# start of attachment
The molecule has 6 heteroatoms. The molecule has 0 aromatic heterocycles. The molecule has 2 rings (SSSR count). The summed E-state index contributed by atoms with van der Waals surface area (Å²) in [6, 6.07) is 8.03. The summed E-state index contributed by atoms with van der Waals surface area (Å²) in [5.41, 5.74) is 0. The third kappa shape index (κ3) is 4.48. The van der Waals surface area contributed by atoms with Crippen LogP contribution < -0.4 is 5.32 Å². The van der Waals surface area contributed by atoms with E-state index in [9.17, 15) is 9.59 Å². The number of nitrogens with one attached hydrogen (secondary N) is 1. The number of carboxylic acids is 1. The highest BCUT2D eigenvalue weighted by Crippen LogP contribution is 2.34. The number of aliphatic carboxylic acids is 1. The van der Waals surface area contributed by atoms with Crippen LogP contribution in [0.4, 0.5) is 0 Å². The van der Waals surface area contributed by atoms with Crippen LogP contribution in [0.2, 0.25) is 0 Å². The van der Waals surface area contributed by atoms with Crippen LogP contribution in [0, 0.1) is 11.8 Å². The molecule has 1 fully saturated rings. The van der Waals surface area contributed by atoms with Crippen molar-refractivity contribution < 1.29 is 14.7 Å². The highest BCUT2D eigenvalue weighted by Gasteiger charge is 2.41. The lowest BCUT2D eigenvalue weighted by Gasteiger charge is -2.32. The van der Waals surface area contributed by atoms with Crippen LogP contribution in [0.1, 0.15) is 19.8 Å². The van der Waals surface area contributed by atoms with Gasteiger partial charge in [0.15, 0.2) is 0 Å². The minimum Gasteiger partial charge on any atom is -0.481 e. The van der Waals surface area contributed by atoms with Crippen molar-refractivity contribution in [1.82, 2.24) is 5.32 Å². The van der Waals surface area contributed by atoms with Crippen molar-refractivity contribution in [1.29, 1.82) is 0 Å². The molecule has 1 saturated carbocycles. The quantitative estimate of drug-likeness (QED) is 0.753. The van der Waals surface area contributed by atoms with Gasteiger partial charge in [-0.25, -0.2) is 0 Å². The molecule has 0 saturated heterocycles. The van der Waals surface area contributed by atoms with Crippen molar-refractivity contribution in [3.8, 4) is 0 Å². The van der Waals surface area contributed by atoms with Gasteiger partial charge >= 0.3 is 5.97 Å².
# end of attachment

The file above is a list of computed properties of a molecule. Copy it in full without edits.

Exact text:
The molecule has 6 heteroatoms. The molecule has 0 aromatic heterocycles. The molecule has 2 rings (SSSR count). The summed E-state index contributed by atoms with van der Waals surface area (Å²) in [6, 6.07) is 8.03. The summed E-state index contributed by atoms with van der Waals surface area (Å²) in [5.41, 5.74) is 0. The third kappa shape index (κ3) is 4.48. The van der Waals surface area contributed by atoms with Crippen LogP contribution < -0.4 is 5.32 Å². The van der Waals surface area contributed by atoms with E-state index in [9.17, 15) is 9.59 Å². The number of nitrogens with one attached hydrogen (secondary N) is 1. The number of carboxylic acids is 1. The highest BCUT2D eigenvalue weighted by Crippen LogP contribution is 2.34. The number of aliphatic carboxylic acids is 1. The van der Waals surface area contributed by atoms with Crippen LogP contribution in [0.4, 0.5) is 0 Å². The van der Waals surface area contributed by atoms with Crippen LogP contribution in [0.2, 0.25) is 0 Å². The van der Waals surface area contributed by atoms with Crippen LogP contribution in [0, 0.1) is 11.8 Å². The molecule has 1 fully saturated rings. The van der Waals surface area contributed by atoms with Crippen molar-refractivity contribution < 1.29 is 14.7 Å². The highest BCUT2D eigenvalue weighted by Gasteiger charge is 2.41. The lowest BCUT2D eigenvalue weighted by Gasteiger charge is -2.32. The van der Waals surface area contributed by atoms with Crippen LogP contribution in [0.1, 0.15) is 19.8 Å². The van der Waals surface area contributed by atoms with Gasteiger partial charge in [0.15, 0.2) is 0 Å². The minimum Gasteiger partial charge on any atom is -0.481 e. The van der Waals surface area contributed by atoms with Crippen molar-refractivity contribution in [1.82, 2.24) is 5.32 Å². The van der Waals surface area contributed by atoms with Crippen molar-refractivity contribution in [1.29, 1.82) is 0 Å². The molecule has 1 saturated carbocycles. The quantitative estimate of drug-likeness (QED) is 0.753. The van der Waals surface area contributed by atoms with Gasteiger partial charge in [-0.25, -0.2) is 0 Å². The molecule has 0 saturated heterocycles. The van der Waals surface area contributed by atoms with Crippen molar-refractivity contribution in [3.8, 4) is 0 Å². The van der Waals surface area contributed by atoms with Gasteiger partial charge >= 0.3 is 5.97 Å².